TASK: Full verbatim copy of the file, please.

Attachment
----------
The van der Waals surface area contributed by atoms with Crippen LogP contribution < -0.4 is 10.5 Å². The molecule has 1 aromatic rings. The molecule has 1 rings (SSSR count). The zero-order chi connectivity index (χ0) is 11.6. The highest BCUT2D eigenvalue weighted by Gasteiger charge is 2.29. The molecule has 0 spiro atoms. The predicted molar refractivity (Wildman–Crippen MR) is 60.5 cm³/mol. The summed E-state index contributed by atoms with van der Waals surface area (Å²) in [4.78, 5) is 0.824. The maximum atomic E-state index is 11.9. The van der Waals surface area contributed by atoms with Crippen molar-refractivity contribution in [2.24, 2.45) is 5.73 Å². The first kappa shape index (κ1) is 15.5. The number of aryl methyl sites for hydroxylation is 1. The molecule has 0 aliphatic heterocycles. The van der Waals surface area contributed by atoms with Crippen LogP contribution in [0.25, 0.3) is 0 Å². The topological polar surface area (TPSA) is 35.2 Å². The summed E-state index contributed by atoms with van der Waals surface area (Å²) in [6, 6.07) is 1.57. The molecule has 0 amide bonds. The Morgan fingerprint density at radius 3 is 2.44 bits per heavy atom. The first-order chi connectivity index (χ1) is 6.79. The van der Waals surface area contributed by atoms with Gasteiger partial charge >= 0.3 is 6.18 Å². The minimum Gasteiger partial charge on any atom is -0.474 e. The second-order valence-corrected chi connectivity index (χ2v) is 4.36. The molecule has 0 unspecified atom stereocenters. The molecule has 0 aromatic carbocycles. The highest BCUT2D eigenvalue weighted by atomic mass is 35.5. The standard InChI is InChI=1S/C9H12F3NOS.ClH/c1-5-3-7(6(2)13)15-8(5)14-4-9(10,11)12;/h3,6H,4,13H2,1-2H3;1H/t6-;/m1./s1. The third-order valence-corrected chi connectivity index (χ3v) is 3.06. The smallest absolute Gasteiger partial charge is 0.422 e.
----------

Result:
The van der Waals surface area contributed by atoms with Crippen LogP contribution < -0.4 is 10.5 Å². The molecule has 1 aromatic rings. The molecule has 1 rings (SSSR count). The zero-order chi connectivity index (χ0) is 11.6. The highest BCUT2D eigenvalue weighted by Gasteiger charge is 2.29. The molecule has 0 spiro atoms. The predicted molar refractivity (Wildman–Crippen MR) is 60.5 cm³/mol. The summed E-state index contributed by atoms with van der Waals surface area (Å²) in [4.78, 5) is 0.824. The maximum atomic E-state index is 11.9. The van der Waals surface area contributed by atoms with Crippen molar-refractivity contribution in [2.24, 2.45) is 5.73 Å². The first kappa shape index (κ1) is 15.5. The number of aryl methyl sites for hydroxylation is 1. The molecule has 0 aliphatic heterocycles. The van der Waals surface area contributed by atoms with Crippen LogP contribution in [0.25, 0.3) is 0 Å². The topological polar surface area (TPSA) is 35.2 Å². The summed E-state index contributed by atoms with van der Waals surface area (Å²) in [6, 6.07) is 1.57. The molecule has 0 amide bonds. The Morgan fingerprint density at radius 3 is 2.44 bits per heavy atom. The first-order chi connectivity index (χ1) is 6.79. The van der Waals surface area contributed by atoms with Gasteiger partial charge >= 0.3 is 6.18 Å². The minimum Gasteiger partial charge on any atom is -0.474 e. The second-order valence-corrected chi connectivity index (χ2v) is 4.36. The molecule has 0 unspecified atom stereocenters. The molecule has 0 aromatic carbocycles. The highest BCUT2D eigenvalue weighted by atomic mass is 35.5. The standard InChI is InChI=1S/C9H12F3NOS.ClH/c1-5-3-7(6(2)13)15-8(5)14-4-9(10,11)12;/h3,6H,4,13H2,1-2H3;1H/t6-;/m1./s1. The third-order valence-corrected chi connectivity index (χ3v) is 3.06. The smallest absolute Gasteiger partial charge is 0.422 e.